Al Sharqiyah Region

Spread across the northeastern part of Oman, this region encompasses the vast Sharqiyah sands, better known as the Wahiba sands. The ancient city of Sur is the region’s highlight, famous for its centuries of trading and dhow building. Nearby are the Majlis al Jinn caves, one of the largest cave systems in the world. A single cave can hold the equivalent of 6 jumbo jets! Another big draw is the green turtles that come to lay their eggs during the summer, the area of ​​which is now being converted into a conservation site. Perhaps the biggest attraction, however, is the Wahiba Sands, a splendid region of extremely fine reddish-brown sand dunes and desert life.

Dhofar Governorate

Dhofar, in the far south of the Sultanate, with its unique monsoon season, is climatically far removed from the rest of the country. With mist-shrouded mountains, lush landscapes, stunning beaches, historical treasures and a wealth of flora and fauna, many tourists flock here to immerse themselves in what is arguably the showcase of Oman. In ancient times, Dohfar was known for its frankincense and today this has not changed as it supplies almost 90% of this aromatic gum not only to Oman but to the world. Salalah is the regional capital and the gateway to Dhofar. This quaint, historic city, famous for its ancient sanctuaries, is the ideal place to base yourself from exploring all the treasures of this region. Unlike other countries where the monsoon is a season to be avoided, the monsoon in Dhofar represents the peak tourist season where thousands of visitors (mainly from nearby Arab countries) travel to the region for its spectacular mist-shrouded mountains, rushing streams, lush vegetation and rich heritage. And while the interior is visually stunning, the coast is a destination unto itself with mile after mile of barren, unpopulated, pristine white beaches and turquoise sea.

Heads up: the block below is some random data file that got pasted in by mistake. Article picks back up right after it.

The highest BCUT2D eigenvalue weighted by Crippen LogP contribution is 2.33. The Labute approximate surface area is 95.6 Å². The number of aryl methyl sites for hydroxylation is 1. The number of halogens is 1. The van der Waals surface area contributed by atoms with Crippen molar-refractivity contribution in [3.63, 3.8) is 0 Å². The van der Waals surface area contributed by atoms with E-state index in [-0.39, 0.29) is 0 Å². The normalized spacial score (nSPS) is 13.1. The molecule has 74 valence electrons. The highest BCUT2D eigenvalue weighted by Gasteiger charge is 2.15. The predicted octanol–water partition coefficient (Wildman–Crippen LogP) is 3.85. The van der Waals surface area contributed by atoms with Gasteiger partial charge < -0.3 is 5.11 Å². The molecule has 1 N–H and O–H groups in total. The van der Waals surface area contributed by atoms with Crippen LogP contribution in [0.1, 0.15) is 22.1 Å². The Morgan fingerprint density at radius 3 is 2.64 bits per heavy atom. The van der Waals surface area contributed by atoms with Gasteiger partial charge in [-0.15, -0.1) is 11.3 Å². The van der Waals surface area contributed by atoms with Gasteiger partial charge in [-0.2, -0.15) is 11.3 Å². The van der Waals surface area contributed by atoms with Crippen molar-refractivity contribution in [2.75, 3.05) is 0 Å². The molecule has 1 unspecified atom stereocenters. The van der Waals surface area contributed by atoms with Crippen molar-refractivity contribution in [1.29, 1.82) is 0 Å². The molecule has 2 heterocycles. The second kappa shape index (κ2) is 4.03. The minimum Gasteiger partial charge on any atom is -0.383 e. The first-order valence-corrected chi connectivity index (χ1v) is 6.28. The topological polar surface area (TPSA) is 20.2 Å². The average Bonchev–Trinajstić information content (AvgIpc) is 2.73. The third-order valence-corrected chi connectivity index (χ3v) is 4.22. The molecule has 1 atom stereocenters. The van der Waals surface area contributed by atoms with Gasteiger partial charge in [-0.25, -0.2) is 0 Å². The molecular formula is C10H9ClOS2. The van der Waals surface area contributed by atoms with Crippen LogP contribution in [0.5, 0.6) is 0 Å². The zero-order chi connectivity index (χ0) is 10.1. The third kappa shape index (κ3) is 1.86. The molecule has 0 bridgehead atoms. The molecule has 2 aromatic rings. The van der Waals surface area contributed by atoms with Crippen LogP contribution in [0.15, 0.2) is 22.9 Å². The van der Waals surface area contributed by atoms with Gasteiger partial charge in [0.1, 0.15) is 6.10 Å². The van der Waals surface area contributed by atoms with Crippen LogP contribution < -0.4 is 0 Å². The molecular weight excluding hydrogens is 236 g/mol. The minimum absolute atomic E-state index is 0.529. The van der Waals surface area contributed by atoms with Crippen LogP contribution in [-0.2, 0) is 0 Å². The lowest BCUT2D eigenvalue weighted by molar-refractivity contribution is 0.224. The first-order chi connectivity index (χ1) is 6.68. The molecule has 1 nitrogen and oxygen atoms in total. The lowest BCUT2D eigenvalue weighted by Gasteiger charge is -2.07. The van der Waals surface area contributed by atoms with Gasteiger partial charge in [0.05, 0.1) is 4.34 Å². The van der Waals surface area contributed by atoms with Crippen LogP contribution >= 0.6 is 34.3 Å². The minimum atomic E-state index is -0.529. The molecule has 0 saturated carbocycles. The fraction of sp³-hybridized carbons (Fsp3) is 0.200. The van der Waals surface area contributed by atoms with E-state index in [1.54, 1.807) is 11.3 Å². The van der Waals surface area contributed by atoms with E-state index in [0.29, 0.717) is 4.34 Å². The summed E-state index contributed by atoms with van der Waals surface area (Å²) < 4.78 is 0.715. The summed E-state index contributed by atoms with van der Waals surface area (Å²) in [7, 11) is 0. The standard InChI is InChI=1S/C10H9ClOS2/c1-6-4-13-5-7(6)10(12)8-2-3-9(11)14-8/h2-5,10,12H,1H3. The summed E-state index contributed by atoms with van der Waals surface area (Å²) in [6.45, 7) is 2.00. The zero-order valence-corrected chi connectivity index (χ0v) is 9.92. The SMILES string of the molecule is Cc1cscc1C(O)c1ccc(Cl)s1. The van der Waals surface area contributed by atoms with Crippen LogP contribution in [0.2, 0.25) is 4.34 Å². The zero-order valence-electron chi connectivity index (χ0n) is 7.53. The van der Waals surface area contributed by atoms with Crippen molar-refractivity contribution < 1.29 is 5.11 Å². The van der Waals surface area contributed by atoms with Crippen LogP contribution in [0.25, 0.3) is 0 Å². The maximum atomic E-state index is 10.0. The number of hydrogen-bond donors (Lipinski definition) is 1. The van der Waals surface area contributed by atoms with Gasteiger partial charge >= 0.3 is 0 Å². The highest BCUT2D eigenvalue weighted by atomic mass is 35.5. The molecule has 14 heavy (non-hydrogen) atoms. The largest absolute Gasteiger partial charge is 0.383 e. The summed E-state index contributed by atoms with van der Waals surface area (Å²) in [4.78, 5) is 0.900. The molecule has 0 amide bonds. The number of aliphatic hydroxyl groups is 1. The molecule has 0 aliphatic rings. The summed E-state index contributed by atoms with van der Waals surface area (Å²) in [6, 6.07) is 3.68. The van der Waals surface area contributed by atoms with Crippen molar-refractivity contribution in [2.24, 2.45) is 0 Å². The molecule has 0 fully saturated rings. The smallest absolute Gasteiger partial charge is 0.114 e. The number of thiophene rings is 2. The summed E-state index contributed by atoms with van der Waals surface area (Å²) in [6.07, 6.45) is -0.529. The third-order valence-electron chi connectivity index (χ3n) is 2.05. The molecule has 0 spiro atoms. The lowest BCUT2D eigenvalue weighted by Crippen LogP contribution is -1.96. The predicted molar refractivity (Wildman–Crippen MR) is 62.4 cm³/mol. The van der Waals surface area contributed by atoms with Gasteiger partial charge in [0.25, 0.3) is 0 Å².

Final note

With Oman’s new oil and tourism wealth, the Sultanate is taking rapid steps to become the next “new frontier” in soft adventure and cultural tourism. Many beautiful but tasteful ‘Moorish’ style resorts are in the planning that will bring all the tourists mansions to Oman. There is also the development of wetlands for migratory bird sanctuaries, as well as the expansion and improvement of the Jiddat al Harasis Oryx Sanctuary. However, the time to see Oman at its simplest and purest is now, before tourism forever changes the face of this country.